What to expect from technical change in your swim

Creating technical change in your swim can be hard, but swim coach Andrew Sheaff is here to show you how to set your expectations appropriately and trust in the end goal…

Burnout in professional sports. Hard training on the way to the goal, striving for victory. A strong adult woman works hard in training to win.

As I’m sure you’ve experienced in the past, creating technical change in your swimming. But then if it was easy you wouldn’t need my help or anyone else’s!


With challenge and difficulty often comes frustration. While frustration isn’t necessarily bad, it can become a problem if frustration prevents you continuing to work towards your goals.

We tend to experience more frustration when our expectations are out of alignment with reality. The solution? Set your expectations appropriately and you’re much less likely to experience the frustration that might derail your progress.

If things go smoother than expected, even better!

What can I expect from technical change in my swim?

You may actually swim slower at first

It seems wrong and it’s really frustrating. Sometimes change throws you off your rhythm, it’s hard to get into a groove, and you just swim slower. Usually this is pretty short-lived.

Know that it might happen, stay focused on executing your skills, and do what you need to do to be successful.

You may actually swim faster at first

Some technical changes can make a dramatic impact on your speed. You might get faster almost immediately. If that’s the case, great! Understand that it’s normal and be glad when it happens.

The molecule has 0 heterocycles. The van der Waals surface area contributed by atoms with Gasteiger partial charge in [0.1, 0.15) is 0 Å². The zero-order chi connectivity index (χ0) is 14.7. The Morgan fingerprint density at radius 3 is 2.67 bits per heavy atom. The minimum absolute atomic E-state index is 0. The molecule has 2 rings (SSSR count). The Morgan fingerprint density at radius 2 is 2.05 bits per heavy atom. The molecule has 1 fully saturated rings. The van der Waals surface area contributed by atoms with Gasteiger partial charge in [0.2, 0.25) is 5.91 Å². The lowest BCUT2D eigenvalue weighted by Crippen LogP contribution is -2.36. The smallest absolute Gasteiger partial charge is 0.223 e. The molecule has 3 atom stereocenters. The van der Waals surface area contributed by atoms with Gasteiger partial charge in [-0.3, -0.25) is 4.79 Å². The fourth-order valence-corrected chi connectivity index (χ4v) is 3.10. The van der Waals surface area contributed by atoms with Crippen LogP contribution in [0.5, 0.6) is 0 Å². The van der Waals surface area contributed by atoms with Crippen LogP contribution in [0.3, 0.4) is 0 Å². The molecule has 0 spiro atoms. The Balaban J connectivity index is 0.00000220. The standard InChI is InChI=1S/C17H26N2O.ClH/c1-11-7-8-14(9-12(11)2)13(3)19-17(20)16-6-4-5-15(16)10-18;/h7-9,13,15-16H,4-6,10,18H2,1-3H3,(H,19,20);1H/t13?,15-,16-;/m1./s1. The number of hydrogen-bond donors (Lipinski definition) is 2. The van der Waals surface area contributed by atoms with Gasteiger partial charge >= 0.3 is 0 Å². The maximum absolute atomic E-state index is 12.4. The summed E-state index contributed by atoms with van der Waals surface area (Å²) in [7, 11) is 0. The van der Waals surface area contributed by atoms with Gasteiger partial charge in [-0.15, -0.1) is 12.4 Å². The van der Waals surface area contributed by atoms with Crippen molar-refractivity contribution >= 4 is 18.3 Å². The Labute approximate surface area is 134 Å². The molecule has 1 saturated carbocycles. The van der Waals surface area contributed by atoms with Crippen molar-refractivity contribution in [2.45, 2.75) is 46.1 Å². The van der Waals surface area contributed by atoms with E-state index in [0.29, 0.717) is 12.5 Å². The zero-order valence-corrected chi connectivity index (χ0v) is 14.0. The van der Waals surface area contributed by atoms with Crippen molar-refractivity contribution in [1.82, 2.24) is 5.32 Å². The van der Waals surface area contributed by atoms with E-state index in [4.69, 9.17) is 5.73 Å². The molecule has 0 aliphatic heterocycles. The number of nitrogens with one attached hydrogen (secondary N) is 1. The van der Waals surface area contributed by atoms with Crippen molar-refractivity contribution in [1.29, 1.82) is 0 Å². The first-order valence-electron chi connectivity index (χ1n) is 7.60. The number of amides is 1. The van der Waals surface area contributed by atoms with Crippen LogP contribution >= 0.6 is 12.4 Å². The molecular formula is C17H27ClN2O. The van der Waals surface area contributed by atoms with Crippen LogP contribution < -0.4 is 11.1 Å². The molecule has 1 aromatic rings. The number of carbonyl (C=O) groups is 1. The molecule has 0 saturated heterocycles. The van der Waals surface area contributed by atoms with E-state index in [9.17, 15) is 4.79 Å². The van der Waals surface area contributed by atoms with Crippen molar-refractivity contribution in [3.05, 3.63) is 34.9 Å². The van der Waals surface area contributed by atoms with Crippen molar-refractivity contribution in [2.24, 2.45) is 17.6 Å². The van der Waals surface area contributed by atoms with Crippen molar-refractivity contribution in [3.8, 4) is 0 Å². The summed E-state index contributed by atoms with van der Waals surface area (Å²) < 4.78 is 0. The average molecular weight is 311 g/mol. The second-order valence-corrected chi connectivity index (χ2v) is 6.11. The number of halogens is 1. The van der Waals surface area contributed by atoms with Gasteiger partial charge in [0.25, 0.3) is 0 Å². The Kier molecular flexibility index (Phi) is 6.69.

When it does, make sure you fully understand what you’re doing differently because those are changes that obviously work for you.

It will take a lot repetition to ‘get it’

It will take a lot of practice to make massive change. Contrary to popular belief, technical change is not a quick fix. It’s a long process, even if you’re working on the right skill with great efficiency.

Even if you have the world’s greatest piano teacher, it still takes time to learn how to play the piano well. If you’re working on your ball float skills, and it’s not happening as quickly as you’d like, remember it takes time.

It will take a lot of repetition to become consistent

Even once you have a breakthrough moment and you finally get it, that doesn’t mean you’ll be able to execute your skills to the same standard with consistency. That takes more time and more work. Be patient.

Once you have moments of genius, know that consistency is coming right around the corner. Like practising the piano, even if you know what to do, it takes time to do it right and to do it well.

Progress is non-linear

Some changes can happen very quickly. With other skills, it may seem like you’re making zero progress, and then you have a breakthrough.

When this happens, there isn’t necessarily anything you’re doing that makes this happen. It just is the way it is.

Rather than focusing on how quickly change is or isn’t happening, focus on putting in the repetitions with great intention, and trust that it will come around sooner than later.

Take a chance to accomplish your swim goals

Whenever you’re frustrated or uncertain, questioning what you’re doing, remember this. If you don’t do something different, you’ll get the same results you’ve always gotten.

Doing something different doesn’t guarantee different results. However, doing the same thing guarantees the same results. Sometimes you have to take a chance to accomplish your goals.

By attempting to make change, you’re doing just that. Take pride in your courage and STICK WITH IT!


Top image: Getty Images